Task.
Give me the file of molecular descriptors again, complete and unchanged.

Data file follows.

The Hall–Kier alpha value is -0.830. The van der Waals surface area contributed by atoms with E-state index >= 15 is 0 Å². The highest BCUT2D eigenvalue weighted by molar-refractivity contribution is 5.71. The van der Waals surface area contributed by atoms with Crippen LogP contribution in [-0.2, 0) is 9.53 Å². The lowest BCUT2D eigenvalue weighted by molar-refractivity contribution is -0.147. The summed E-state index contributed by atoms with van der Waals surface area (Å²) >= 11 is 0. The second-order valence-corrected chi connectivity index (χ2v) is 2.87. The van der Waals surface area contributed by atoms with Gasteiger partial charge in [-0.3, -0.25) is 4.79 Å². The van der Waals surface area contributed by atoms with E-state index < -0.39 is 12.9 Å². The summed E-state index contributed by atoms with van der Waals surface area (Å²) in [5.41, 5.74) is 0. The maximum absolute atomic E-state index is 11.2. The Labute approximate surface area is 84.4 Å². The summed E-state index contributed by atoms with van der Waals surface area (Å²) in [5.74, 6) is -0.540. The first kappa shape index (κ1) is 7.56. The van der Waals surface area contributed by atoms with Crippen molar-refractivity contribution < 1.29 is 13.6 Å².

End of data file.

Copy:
The Hall–Kier alpha value is -0.830. The van der Waals surface area contributed by atoms with E-state index >= 15 is 0 Å². The highest BCUT2D eigenvalue weighted by molar-refractivity contribution is 5.71. The van der Waals surface area contributed by atoms with Crippen LogP contribution in [-0.2, 0) is 9.53 Å². The lowest BCUT2D eigenvalue weighted by molar-refractivity contribution is -0.147. The summed E-state index contributed by atoms with van der Waals surface area (Å²) >= 11 is 0. The second-order valence-corrected chi connectivity index (χ2v) is 2.87. The van der Waals surface area contributed by atoms with Gasteiger partial charge in [-0.3, -0.25) is 4.79 Å². The van der Waals surface area contributed by atoms with E-state index < -0.39 is 12.9 Å². The summed E-state index contributed by atoms with van der Waals surface area (Å²) in [5.41, 5.74) is 0. The maximum absolute atomic E-state index is 11.2. The Labute approximate surface area is 84.4 Å². The summed E-state index contributed by atoms with van der Waals surface area (Å²) in [5.74, 6) is -0.540. The first kappa shape index (κ1) is 7.56. The van der Waals surface area contributed by atoms with Crippen molar-refractivity contribution < 1.29 is 13.6 Å².